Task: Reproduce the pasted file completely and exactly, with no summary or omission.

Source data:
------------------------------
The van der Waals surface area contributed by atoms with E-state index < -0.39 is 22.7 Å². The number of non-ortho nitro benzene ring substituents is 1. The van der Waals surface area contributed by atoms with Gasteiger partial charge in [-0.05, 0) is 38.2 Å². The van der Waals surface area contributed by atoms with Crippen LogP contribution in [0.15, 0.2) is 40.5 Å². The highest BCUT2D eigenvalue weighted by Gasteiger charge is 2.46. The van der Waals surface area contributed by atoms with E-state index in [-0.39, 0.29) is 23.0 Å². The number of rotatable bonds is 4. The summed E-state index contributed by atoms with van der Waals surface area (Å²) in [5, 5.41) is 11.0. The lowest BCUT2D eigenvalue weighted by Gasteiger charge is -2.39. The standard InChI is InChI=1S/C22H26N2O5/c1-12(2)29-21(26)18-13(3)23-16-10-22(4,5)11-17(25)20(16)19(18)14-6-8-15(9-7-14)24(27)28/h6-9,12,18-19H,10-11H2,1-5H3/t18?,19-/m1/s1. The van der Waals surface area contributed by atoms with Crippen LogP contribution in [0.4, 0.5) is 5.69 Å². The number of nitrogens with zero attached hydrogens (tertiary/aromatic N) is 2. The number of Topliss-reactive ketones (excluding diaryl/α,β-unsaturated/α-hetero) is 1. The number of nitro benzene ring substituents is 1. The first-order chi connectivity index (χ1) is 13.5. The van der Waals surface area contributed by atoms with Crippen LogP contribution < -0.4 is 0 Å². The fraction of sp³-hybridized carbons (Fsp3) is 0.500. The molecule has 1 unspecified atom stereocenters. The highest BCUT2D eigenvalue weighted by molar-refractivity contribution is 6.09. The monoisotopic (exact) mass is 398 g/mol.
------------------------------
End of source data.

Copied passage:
The van der Waals surface area contributed by atoms with E-state index < -0.39 is 22.7 Å². The number of non-ortho nitro benzene ring substituents is 1. The van der Waals surface area contributed by atoms with Gasteiger partial charge in [-0.05, 0) is 38.2 Å². The van der Waals surface area contributed by atoms with Crippen LogP contribution in [0.15, 0.2) is 40.5 Å². The highest BCUT2D eigenvalue weighted by Gasteiger charge is 2.46. The van der Waals surface area contributed by atoms with E-state index in [-0.39, 0.29) is 23.0 Å². The number of rotatable bonds is 4. The summed E-state index contributed by atoms with van der Waals surface area (Å²) in [5, 5.41) is 11.0. The lowest BCUT2D eigenvalue weighted by Gasteiger charge is -2.39. The standard InChI is InChI=1S/C22H26N2O5/c1-12(2)29-21(26)18-13(3)23-16-10-22(4,5)11-17(25)20(16)19(18)14-6-8-15(9-7-14)24(27)28/h6-9,12,18-19H,10-11H2,1-5H3/t18?,19-/m1/s1. The van der Waals surface area contributed by atoms with Crippen LogP contribution in [0.4, 0.5) is 5.69 Å². The number of nitrogens with zero attached hydrogens (tertiary/aromatic N) is 2. The number of Topliss-reactive ketones (excluding diaryl/α,β-unsaturated/α-hetero) is 1. The number of nitro benzene ring substituents is 1. The first-order chi connectivity index (χ1) is 13.5. The van der Waals surface area contributed by atoms with Crippen LogP contribution < -0.4 is 0 Å². The fraction of sp³-hybridized carbons (Fsp3) is 0.500. The molecule has 1 unspecified atom stereocenters. The highest BCUT2D eigenvalue weighted by molar-refractivity contribution is 6.09. The monoisotopic (exact) mass is 398 g/mol.